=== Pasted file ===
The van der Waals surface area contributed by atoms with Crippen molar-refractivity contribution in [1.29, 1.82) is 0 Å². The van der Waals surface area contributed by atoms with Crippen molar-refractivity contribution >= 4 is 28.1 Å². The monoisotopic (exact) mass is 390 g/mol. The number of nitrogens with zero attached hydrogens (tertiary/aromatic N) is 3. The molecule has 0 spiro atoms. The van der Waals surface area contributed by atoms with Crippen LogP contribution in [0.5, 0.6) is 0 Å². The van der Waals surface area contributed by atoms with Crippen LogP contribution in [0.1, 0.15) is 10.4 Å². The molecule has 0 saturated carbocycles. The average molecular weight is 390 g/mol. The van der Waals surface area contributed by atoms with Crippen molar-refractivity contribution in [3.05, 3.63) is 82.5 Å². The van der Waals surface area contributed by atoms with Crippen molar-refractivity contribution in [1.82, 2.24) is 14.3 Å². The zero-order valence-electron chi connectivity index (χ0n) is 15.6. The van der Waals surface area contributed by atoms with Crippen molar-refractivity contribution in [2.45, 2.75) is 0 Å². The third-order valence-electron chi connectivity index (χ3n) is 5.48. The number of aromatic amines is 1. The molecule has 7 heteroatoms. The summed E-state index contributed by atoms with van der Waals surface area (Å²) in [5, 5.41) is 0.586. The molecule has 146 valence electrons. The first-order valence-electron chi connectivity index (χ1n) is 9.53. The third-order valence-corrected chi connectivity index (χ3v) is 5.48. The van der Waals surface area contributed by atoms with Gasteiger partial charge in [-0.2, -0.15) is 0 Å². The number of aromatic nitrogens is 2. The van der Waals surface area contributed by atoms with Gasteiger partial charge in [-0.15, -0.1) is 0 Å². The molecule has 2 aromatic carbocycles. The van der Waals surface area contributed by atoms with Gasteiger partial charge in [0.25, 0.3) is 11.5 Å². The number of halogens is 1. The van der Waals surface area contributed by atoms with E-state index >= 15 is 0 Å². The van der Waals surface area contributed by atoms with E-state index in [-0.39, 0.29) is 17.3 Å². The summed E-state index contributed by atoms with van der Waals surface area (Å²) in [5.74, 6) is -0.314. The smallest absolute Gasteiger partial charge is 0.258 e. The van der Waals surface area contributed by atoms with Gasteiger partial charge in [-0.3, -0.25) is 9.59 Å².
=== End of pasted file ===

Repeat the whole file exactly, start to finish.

The van der Waals surface area contributed by atoms with Crippen molar-refractivity contribution in [1.29, 1.82) is 0 Å². The van der Waals surface area contributed by atoms with Crippen molar-refractivity contribution >= 4 is 28.1 Å². The monoisotopic (exact) mass is 390 g/mol. The number of nitrogens with zero attached hydrogens (tertiary/aromatic N) is 3. The molecule has 0 spiro atoms. The van der Waals surface area contributed by atoms with Crippen LogP contribution in [0.5, 0.6) is 0 Å². The van der Waals surface area contributed by atoms with Crippen LogP contribution in [0.1, 0.15) is 10.4 Å². The molecule has 0 saturated carbocycles. The average molecular weight is 390 g/mol. The van der Waals surface area contributed by atoms with Crippen molar-refractivity contribution in [3.05, 3.63) is 82.5 Å². The van der Waals surface area contributed by atoms with Crippen molar-refractivity contribution in [1.82, 2.24) is 14.3 Å². The zero-order valence-electron chi connectivity index (χ0n) is 15.6. The van der Waals surface area contributed by atoms with Crippen molar-refractivity contribution in [2.45, 2.75) is 0 Å². The third-order valence-electron chi connectivity index (χ3n) is 5.48. The number of aromatic amines is 1. The molecule has 7 heteroatoms. The summed E-state index contributed by atoms with van der Waals surface area (Å²) in [5, 5.41) is 0.586. The molecule has 146 valence electrons. The first-order valence-electron chi connectivity index (χ1n) is 9.53. The third-order valence-corrected chi connectivity index (χ3v) is 5.48. The van der Waals surface area contributed by atoms with Gasteiger partial charge in [-0.2, -0.15) is 0 Å². The number of aromatic nitrogens is 2. The van der Waals surface area contributed by atoms with Gasteiger partial charge in [-0.15, -0.1) is 0 Å². The molecule has 2 aromatic carbocycles. The van der Waals surface area contributed by atoms with Gasteiger partial charge in [0.25, 0.3) is 11.5 Å². The number of halogens is 1. The van der Waals surface area contributed by atoms with E-state index >= 15 is 0 Å². The van der Waals surface area contributed by atoms with E-state index in [-0.39, 0.29) is 17.3 Å². The summed E-state index contributed by atoms with van der Waals surface area (Å²) in [5.74, 6) is -0.314. The smallest absolute Gasteiger partial charge is 0.258 e. The van der Waals surface area contributed by atoms with Gasteiger partial charge in [-0.3, -0.25) is 9.59 Å².